Full Text Available Abstract Introduction Levobupivacaine (LEVO can replace analgesia because it exhibits low toxicity and causes minor vasoconstriction, enabling its use in patients in whom vasoconstrictors are contraindicated. Objective We aimed to evaluate the effects of LEVO in isolated rat superior mesenteric artery by using the vascular reactivity technique and compare its effect to that of lidocaine. Material and method Arterial rings were obtained from the mesenteric artery of male Wistar rats and kept in organ baths. For recording isometric contractions, each ring was suspended by cotton threads from a force transducer, which was connected to a data acquisition system. Result Both lidocaine and LEVO did not show a vasoconstrictor effect on the basal tone of the arterial rings with functional endothelium. However, when the rings were pre-contracted with phenylephrine, both drugs were able to induce concentration-dependent vasodilatation. The vasodilator effect induced by LEVO did not change after removal of the endothelium, or with the addition of tetraethylammonium (1 mM, a non-selective K+ channel blocker. In the rings without functional endothelium, which were pre-contracted with depolarizing Tyrode’s solution (KCl 80 mM, LEVO-induced vasodilatation was not significantly different from that observed in the rings pre-contracted with phenylephrine. Moreover, it did not show a significant additional vasodilator effect compared to the maximal vasodilator effect of nifedipine. Conclusion This study demonstrated that LEVO produces a vasodilator effect in the rat superior mesenteric artery in an endothelium-independent manner. This effect seems to be mediated via Ca2+ channel blockade in the vascular smooth muscle cells.

  13. Varicose veins show enhanced chemokine expression.

    Science.gov (United States)

    Solá, L del Rio; Aceves, M; Dueñas, A I; González-Fajardo, J A; Vaquero, C; Crespo, M Sanchez; García-Rodríguez, C

    2009-11-01

    Leucocyte infiltration in the wall of varicose veins has been reported previously. This study was designed to investigate the expression of pro-inflammatory cytokines and chemokines in control and in patients with varicose veins and to test the effect of treating varicose vein patients with acetylsalicylic acid (ASA) on cytokine expression prior to removal of varices. Sections of vein were removed during operation from both patient groups, and ribonuclease protection assays (RPAs) were performed to assess the expression of chemokines. Group I included non-varicose saphenous veins from healthy patients undergoing amputation for trauma. Varicose veins were obtained from patients with primary varicose undergoing surgical treatment who received no drug (group II) or treatment with 300 mg day(-1) of ASA for 15 days before surgery (group III). Non-varicose veins constitutively expressed low levels of monocyte-chemoattractant protein (MCP-1) and interleukin (IL)-8 mRNA. Varicose veins had a distinct chemokine expression pattern, since significant up-regulation of MCP-1 and IL-8 and a marked expression of IP-10, RANTES, MIP-1alpha and MIP-1beta mRNA were detected. Removal of the endothelium did not alter this pattern. Varicose veins obtained from patients treated with ASA showed a consistent decrease in chemokine expression, although it did not reach statistical significance. Varicose veins showed increased expression of several chemokines compared to control veins. A non-significant reduction of activation was observed following treatment with ASA for 15 days.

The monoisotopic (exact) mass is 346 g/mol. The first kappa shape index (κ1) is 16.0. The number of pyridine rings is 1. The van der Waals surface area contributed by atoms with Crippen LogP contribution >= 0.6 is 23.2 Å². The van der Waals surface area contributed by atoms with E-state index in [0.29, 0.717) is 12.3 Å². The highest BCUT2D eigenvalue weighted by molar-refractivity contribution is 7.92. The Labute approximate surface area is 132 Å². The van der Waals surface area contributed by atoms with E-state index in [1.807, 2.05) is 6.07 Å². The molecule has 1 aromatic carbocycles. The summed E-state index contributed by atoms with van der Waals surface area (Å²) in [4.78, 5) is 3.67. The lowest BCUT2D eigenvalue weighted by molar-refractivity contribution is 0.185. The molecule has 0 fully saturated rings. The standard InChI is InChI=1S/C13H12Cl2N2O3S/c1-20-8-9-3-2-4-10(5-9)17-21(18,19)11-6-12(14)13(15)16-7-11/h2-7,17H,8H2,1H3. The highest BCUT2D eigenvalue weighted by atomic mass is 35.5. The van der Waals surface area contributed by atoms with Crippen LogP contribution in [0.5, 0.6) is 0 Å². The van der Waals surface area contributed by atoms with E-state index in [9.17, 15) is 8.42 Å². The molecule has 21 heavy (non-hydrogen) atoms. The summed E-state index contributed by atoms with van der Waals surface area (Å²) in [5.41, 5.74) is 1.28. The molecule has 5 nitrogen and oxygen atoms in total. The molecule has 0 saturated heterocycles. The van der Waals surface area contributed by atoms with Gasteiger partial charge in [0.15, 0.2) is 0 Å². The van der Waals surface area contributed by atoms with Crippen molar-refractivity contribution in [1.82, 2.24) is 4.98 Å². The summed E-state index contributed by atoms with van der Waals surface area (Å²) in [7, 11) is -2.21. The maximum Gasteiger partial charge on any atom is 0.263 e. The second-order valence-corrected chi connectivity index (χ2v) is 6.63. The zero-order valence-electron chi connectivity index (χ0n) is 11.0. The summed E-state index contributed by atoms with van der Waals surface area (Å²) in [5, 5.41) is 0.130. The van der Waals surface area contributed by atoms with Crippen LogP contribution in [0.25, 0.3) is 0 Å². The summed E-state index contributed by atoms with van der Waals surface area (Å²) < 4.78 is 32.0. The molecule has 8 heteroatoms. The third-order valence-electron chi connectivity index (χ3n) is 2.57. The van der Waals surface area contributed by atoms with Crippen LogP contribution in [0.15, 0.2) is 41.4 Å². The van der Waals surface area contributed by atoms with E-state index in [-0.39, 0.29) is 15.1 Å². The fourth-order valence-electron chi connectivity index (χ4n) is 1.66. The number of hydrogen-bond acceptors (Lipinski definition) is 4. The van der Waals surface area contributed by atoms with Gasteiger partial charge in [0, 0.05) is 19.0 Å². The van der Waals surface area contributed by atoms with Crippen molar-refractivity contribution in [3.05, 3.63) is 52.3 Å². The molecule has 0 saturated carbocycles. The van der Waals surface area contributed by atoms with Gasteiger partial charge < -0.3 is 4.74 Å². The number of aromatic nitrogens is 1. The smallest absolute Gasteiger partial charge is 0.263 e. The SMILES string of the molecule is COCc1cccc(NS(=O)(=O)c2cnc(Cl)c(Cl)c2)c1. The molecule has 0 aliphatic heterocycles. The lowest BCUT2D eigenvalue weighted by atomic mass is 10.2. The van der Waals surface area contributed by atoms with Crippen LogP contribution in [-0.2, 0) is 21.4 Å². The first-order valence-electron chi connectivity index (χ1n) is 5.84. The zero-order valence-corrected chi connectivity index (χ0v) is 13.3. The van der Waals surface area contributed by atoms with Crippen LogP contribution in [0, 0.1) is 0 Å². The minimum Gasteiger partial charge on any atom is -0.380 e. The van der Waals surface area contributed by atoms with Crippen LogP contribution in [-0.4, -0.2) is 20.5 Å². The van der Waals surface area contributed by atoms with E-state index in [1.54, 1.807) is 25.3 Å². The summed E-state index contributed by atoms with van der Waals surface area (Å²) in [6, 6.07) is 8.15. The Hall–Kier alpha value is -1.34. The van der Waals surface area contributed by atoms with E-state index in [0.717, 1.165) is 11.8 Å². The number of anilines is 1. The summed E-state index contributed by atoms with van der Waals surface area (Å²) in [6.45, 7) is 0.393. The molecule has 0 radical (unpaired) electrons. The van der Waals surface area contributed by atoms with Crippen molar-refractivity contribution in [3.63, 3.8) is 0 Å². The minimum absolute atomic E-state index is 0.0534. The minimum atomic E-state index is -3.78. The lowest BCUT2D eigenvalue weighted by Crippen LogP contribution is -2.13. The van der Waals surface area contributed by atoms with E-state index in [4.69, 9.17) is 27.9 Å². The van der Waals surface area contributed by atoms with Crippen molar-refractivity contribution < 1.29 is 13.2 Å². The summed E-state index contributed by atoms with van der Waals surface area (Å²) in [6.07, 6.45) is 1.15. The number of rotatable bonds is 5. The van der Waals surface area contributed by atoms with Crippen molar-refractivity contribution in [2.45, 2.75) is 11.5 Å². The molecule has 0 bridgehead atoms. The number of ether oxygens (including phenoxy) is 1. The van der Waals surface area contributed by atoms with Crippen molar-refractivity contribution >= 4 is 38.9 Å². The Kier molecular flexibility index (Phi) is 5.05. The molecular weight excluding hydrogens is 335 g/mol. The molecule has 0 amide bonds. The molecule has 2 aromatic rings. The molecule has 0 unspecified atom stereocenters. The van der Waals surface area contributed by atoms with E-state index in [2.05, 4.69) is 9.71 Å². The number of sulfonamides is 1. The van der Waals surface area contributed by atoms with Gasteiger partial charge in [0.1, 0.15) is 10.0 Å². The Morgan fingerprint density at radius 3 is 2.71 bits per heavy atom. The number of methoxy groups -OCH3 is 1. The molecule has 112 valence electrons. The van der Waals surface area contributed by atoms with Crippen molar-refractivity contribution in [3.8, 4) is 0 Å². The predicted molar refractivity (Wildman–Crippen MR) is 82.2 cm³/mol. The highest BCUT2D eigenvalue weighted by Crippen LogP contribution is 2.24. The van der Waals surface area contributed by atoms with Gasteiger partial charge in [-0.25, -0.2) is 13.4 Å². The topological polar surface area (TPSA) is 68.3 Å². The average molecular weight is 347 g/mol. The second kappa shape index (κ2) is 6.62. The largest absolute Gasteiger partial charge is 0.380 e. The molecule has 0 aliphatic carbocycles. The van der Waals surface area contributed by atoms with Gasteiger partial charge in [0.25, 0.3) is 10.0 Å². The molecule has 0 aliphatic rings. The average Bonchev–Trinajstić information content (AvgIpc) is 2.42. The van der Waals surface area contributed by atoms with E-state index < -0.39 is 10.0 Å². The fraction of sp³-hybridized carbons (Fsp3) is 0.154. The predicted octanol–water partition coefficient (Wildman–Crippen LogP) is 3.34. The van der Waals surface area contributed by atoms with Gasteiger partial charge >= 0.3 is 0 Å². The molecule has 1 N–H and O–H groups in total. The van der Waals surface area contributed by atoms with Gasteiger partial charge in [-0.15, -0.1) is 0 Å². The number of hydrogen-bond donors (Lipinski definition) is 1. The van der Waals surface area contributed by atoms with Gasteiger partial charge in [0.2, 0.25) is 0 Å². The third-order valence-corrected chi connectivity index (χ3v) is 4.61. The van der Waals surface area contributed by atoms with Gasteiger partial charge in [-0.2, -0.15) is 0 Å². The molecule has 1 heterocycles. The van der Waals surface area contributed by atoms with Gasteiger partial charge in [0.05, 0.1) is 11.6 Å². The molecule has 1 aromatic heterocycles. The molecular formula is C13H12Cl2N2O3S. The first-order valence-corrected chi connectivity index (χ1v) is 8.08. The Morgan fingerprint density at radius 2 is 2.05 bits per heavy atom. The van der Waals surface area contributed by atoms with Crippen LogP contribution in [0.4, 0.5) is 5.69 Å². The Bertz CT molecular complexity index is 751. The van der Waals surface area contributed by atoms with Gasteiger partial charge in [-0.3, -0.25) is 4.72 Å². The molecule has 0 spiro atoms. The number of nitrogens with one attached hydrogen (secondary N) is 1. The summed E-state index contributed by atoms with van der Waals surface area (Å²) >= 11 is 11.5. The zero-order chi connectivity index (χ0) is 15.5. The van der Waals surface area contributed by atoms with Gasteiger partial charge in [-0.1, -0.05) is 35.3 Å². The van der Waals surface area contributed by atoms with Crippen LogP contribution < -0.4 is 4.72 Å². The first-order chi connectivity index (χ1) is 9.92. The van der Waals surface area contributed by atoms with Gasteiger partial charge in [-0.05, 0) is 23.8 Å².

14. [Application of percutaneous AngioJet thrombectomy in patients with acute symptomatic portal and superior mesenteric venous thrombosis].

    Science.gov (United States)

    Song, J H; He, X; Lou, W S; Chen, L; Chen, G P; Su, H B; Shi, W Y; Wang, T; Zhao, B X; Gu, J P

    2017-04-04

    Objective: To evaluate the clinical value of percutaneous AngioJet thrombectomy in treatment of acute symptomatic portal and superior mesenteric venous thrombosis venous thrombosis (PVMVT) . Method: From January 2014 to January 2016, a total of 8 patients in Nanjing First Hospital with PVMVT verified by color Doppler ultrasound and computed tomographic angiography (CTA) were analyzed retrospectively. Under ultrasound guidance , the branch of the right portal vein(PV) was punctured with a micropuncture set and a 4-F infusion catheter was advanced to the superior mesenteric vein(SMV). The venogram demonstrated the thrombosis in the PV/SMV and a 6-F AngioJet Xpeeedior catheter was advanced over the guidewire and positioned in the distal SMV. Percutaneous thrombectomy was performed after a mixture of 250 000 U of urokinase in 100 ml of normal saline for mechanical pulse spray of thrombus in all patients for approximately 15 minutes. 2 patients underwent PTA and stent implantation after the thrombectomy procedure, 1 of them and the others 6 patients received continuous transcatheter infusion of urokinase (500 000 U/d) for 24 or 48 hours until the thrombosis was completely dissolved confirmed by angiography at 24 and 48 hours.After procedure and the thrombolytic therapy was discontinued, removal of the infusion catheter and the sheath from the liver, the transhepatic tract was embolized with coils or gelfoam to reduce the risk of bleeding. The patency rate of PV /SMV was assessed by CTA at 1 and 6 months after the procedure. Patients were discharged with oral anticoagulation regimen for at least 6 months.The following criteria were used in evaluation of thrombolysis: grade Ⅰ90% thrombus removal. Results: All 8 patients with PVMVT were treated by AngioJet thrombectomy. Angiography after the thrombectomy procedure showed complete thrombus removal (>90%) was in 3 cases, substantial thrombus removal (50%~90%) in 5 cases. Grade Ⅲ (complete) thrombolysis was achieved in 7